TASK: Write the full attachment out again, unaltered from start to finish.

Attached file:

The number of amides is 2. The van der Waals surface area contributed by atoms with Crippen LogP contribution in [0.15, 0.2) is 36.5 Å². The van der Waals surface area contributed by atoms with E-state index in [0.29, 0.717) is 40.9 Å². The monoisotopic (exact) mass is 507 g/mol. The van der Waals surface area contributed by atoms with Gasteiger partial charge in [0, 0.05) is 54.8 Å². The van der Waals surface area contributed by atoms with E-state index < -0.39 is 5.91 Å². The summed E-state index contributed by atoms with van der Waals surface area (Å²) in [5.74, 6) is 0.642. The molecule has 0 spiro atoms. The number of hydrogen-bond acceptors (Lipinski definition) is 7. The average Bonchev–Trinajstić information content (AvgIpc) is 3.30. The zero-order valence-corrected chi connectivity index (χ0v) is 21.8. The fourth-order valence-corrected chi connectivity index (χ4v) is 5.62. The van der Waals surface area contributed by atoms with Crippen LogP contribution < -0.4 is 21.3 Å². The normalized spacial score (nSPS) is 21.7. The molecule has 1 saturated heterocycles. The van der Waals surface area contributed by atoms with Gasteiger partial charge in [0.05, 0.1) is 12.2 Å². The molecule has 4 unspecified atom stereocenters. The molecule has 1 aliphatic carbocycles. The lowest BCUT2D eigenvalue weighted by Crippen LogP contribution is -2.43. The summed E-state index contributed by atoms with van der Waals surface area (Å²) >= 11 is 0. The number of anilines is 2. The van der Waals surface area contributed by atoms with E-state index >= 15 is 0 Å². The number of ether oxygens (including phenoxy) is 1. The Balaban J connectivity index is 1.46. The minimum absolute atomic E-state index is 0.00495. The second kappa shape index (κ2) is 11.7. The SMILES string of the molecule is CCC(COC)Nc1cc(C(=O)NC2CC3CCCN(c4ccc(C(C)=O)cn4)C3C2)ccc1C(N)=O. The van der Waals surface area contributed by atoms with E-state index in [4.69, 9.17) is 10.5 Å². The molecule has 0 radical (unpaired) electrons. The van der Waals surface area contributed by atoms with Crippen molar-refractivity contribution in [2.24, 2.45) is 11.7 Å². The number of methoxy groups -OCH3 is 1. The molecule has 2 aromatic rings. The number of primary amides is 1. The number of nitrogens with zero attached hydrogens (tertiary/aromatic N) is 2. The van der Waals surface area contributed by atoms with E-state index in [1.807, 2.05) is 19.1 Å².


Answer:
The number of amides is 2. The van der Waals surface area contributed by atoms with Crippen LogP contribution in [0.15, 0.2) is 36.5 Å². The van der Waals surface area contributed by atoms with E-state index in [0.29, 0.717) is 40.9 Å². The monoisotopic (exact) mass is 507 g/mol. The van der Waals surface area contributed by atoms with Gasteiger partial charge in [0, 0.05) is 54.8 Å². The van der Waals surface area contributed by atoms with E-state index < -0.39 is 5.91 Å². The summed E-state index contributed by atoms with van der Waals surface area (Å²) in [5.74, 6) is 0.642. The molecule has 0 spiro atoms. The number of hydrogen-bond acceptors (Lipinski definition) is 7. The average Bonchev–Trinajstić information content (AvgIpc) is 3.30. The zero-order valence-corrected chi connectivity index (χ0v) is 21.8. The fourth-order valence-corrected chi connectivity index (χ4v) is 5.62. The van der Waals surface area contributed by atoms with Crippen LogP contribution < -0.4 is 21.3 Å². The normalized spacial score (nSPS) is 21.7. The molecule has 1 saturated heterocycles. The van der Waals surface area contributed by atoms with Gasteiger partial charge in [0.05, 0.1) is 12.2 Å². The molecule has 4 unspecified atom stereocenters. The molecule has 1 aliphatic carbocycles. The lowest BCUT2D eigenvalue weighted by Crippen LogP contribution is -2.43. The summed E-state index contributed by atoms with van der Waals surface area (Å²) >= 11 is 0. The number of anilines is 2. The van der Waals surface area contributed by atoms with E-state index >= 15 is 0 Å². The number of ether oxygens (including phenoxy) is 1. The Balaban J connectivity index is 1.46. The minimum absolute atomic E-state index is 0.00495. The second kappa shape index (κ2) is 11.7. The SMILES string of the molecule is CCC(COC)Nc1cc(C(=O)NC2CC3CCCN(c4ccc(C(C)=O)cn4)C3C2)ccc1C(N)=O. The van der Waals surface area contributed by atoms with E-state index in [4.69, 9.17) is 10.5 Å². The molecule has 0 radical (unpaired) electrons. The van der Waals surface area contributed by atoms with Crippen molar-refractivity contribution in [2.24, 2.45) is 11.7 Å². The number of methoxy groups -OCH3 is 1. The molecule has 2 aromatic rings. The number of primary amides is 1. The number of nitrogens with zero attached hydrogens (tertiary/aromatic N) is 2. The van der Waals surface area contributed by atoms with E-state index in [1.807, 2.05) is 19.1 Å².